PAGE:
The educator Horace Mann called education the “great equalizer of the conditions of men [and women]”.[7]  Yet, as this debate grows, it appears that the equalizer has failed for so many black children, creating conditions that are quite the antithesis of equality and equity. Challenges are evident even in the early childhood years. I worry about the high rates of expulsion for black boys, the word gap by age three, and the lack of access to high quality early education for black children. ICS will host a seminar later this year in Charleston– Race, Justice, and the Young Child in America – encouraging leaders to think deeply and critically about the history, reality, and future of race and justice in America, and their impacts on young children and their families.

The concerns that warrant such a discussion are not new. In 1935 the sociologist and activist W.E.B. Dubois dedicated an entire essay to pondering the question of whether or not, due to racist and hostile conditions in the classroom, black students needed separate schools in order to flourish.[8]  After much thought and analysis, Dubois reasoned that the ideal educational environment for black students consisted of racially integrated schools in which there was “a sympathetic touch between teacher and pupil.”[9]  Cultural competence, understanding, and genuine consideration are still needed in our classrooms.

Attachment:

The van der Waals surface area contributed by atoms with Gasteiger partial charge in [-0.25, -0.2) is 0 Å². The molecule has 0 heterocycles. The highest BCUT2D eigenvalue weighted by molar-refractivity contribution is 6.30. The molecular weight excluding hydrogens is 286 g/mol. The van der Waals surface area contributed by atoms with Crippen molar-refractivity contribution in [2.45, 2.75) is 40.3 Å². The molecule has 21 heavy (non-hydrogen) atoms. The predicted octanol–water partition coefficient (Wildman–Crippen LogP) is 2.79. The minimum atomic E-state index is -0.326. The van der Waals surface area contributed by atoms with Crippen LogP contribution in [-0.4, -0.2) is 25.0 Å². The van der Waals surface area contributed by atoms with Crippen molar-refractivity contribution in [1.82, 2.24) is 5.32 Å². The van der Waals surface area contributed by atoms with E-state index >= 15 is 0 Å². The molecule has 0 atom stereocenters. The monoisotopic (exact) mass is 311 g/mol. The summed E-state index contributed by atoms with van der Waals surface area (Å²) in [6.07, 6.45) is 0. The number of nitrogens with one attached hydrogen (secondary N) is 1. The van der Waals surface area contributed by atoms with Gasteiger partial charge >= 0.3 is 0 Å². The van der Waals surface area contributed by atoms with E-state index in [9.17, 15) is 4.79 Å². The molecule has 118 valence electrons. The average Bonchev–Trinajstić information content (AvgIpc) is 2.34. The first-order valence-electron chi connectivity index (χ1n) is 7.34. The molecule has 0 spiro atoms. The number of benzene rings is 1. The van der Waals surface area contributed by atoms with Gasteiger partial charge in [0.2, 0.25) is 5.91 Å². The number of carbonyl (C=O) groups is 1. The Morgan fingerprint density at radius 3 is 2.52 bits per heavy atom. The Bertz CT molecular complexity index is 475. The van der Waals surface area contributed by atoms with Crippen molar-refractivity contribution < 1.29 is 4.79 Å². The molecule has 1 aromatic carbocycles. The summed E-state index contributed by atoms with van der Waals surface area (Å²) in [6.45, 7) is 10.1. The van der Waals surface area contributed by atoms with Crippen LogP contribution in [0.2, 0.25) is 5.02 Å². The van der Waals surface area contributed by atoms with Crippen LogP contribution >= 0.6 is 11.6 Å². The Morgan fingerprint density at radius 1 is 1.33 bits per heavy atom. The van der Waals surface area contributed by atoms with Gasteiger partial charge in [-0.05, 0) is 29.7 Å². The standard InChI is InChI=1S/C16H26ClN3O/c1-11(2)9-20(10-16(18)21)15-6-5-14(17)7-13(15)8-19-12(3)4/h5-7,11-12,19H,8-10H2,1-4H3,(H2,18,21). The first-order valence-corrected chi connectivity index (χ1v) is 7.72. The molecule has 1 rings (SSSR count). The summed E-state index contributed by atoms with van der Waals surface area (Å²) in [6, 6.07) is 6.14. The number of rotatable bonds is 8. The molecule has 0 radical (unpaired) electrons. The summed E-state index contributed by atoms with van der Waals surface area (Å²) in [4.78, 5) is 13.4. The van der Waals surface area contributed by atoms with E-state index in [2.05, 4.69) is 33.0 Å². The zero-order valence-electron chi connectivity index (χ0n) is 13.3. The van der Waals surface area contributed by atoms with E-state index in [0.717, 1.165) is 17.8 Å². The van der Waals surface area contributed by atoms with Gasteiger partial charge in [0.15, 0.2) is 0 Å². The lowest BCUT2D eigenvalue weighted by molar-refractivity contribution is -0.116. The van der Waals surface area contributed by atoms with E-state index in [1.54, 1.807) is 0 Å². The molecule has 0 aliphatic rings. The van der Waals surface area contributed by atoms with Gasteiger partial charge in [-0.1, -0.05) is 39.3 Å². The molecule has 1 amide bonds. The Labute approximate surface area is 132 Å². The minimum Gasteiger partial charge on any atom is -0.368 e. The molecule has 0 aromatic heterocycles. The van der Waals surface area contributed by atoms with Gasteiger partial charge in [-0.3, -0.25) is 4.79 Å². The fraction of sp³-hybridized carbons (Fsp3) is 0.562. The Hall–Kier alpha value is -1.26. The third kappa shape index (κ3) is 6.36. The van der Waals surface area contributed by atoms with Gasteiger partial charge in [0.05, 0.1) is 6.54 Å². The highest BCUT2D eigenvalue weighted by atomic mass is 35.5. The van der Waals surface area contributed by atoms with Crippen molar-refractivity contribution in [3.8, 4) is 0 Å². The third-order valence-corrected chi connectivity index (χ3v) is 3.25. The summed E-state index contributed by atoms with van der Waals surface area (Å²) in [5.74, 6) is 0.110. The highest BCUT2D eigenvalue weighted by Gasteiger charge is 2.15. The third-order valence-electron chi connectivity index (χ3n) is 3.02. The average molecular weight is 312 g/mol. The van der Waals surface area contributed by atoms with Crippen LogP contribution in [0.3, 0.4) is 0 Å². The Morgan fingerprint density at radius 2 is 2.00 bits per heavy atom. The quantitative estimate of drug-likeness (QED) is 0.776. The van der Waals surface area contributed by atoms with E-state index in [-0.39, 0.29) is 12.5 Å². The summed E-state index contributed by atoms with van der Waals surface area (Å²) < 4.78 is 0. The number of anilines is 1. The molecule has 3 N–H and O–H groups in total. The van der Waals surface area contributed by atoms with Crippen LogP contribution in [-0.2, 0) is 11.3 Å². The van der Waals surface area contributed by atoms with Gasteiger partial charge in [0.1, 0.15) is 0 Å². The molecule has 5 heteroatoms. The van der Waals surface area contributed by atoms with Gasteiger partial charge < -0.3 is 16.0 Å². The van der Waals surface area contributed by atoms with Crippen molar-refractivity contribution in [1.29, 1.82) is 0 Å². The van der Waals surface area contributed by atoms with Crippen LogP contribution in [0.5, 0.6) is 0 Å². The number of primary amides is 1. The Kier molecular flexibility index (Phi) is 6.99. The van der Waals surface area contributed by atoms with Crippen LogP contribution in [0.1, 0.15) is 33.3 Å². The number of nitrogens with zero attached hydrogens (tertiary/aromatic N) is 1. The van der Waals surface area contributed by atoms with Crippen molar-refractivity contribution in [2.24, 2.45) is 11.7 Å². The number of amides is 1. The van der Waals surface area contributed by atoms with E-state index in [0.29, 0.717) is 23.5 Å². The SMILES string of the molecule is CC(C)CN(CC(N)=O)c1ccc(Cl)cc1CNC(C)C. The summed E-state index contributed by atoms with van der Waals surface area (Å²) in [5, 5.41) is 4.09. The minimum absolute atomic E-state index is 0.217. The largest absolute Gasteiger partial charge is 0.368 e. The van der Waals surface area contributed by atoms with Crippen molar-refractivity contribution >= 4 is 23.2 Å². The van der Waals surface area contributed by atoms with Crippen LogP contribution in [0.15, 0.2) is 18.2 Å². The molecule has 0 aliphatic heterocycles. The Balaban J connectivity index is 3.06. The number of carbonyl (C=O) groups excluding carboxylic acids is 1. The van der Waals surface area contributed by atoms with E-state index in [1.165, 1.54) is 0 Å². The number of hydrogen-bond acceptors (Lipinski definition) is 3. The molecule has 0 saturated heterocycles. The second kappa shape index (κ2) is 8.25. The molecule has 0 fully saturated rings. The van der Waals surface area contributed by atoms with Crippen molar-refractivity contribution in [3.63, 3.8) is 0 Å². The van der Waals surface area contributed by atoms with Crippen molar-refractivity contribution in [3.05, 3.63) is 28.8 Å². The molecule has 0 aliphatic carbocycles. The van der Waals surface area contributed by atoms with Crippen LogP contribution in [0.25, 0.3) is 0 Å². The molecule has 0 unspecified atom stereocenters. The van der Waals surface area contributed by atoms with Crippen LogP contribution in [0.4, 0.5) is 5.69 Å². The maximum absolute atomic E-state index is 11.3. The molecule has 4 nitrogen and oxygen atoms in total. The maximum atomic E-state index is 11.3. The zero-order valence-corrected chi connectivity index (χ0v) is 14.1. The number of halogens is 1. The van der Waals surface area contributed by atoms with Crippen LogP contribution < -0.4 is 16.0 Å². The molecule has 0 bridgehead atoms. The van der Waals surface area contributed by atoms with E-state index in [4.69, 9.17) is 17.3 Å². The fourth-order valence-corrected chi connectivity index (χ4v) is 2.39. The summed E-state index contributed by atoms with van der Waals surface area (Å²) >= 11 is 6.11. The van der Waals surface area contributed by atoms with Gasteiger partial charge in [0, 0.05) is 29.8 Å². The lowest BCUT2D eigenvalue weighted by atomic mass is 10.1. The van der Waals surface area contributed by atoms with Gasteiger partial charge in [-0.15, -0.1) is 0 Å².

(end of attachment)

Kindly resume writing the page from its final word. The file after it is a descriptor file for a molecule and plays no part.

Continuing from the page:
I saw glimmers of hope and the embodiment of Dubois’ sympathetic teacher nearly four years ago while reading Dr. Lori Ungemah’s An Open Letter to the Teachers of Trayvon Martin.[10]  A white teacher and mother with a predominantly black and Latino student population, Ungemah felt compelled to partner with parents to protect her students both inside and outside of the classroom. She went about this by creating an environment that was specific to her student’s histories, experiences, and concerns. Her teaching strategies included engaging students in such a way that they could “talk openly about race, power structures, and life”.[11]  Instead of fostering a threatening and hostile environment, Ungemah was committed to creating a safe space of learning and growth. Of her students, Ungemah said, “I am their advocate”.[12]

Throughout this week, ICS staff members, based on their expertise and passions, will present their forecasts of upcoming trends in the field and future research and policy considerations. We invite you to share your reflections on these ideas, to learn more about our vision for 2016 and beyond in our annual report, and to check out our new video.

[1]  Coates, Ta-Nehisi. Between the World and Me. Spiegel and Grau, 2015 Penguin Random House LLC. p.26
[2] Lewin, Tamar. Black Students Face More Discipline, Data Suggests. The New York Times. March 6, 2012.
[3] Rich, Motoko. Charter Schools Suspend Black and Disabled Students More, Study Says. The New York Times. March 16, 2016
[4] Rich.
[5] Lewin.
[6] Coates, 33.
[7] Mann, Horace. Twelfth Annual Report of Horace Mann as Secretary of Massachusetts State Board of Education. 1848. <>
[8] Dubois, WEB. Does the Negro Need Separate Schools. The Journal of Negro Education, Vol. 4, No. 3, The Courts and the Negro Separate School. (Jul., 1935), pp. 328-335.
[9] Dubois.
[10] Ungemah, Lori. An Open Letter to the Teachers of Trayvon Martin. The Huffington Post. March, 2012.
[11] Ungemah.
[12] Ungemah.

Mary C Garvey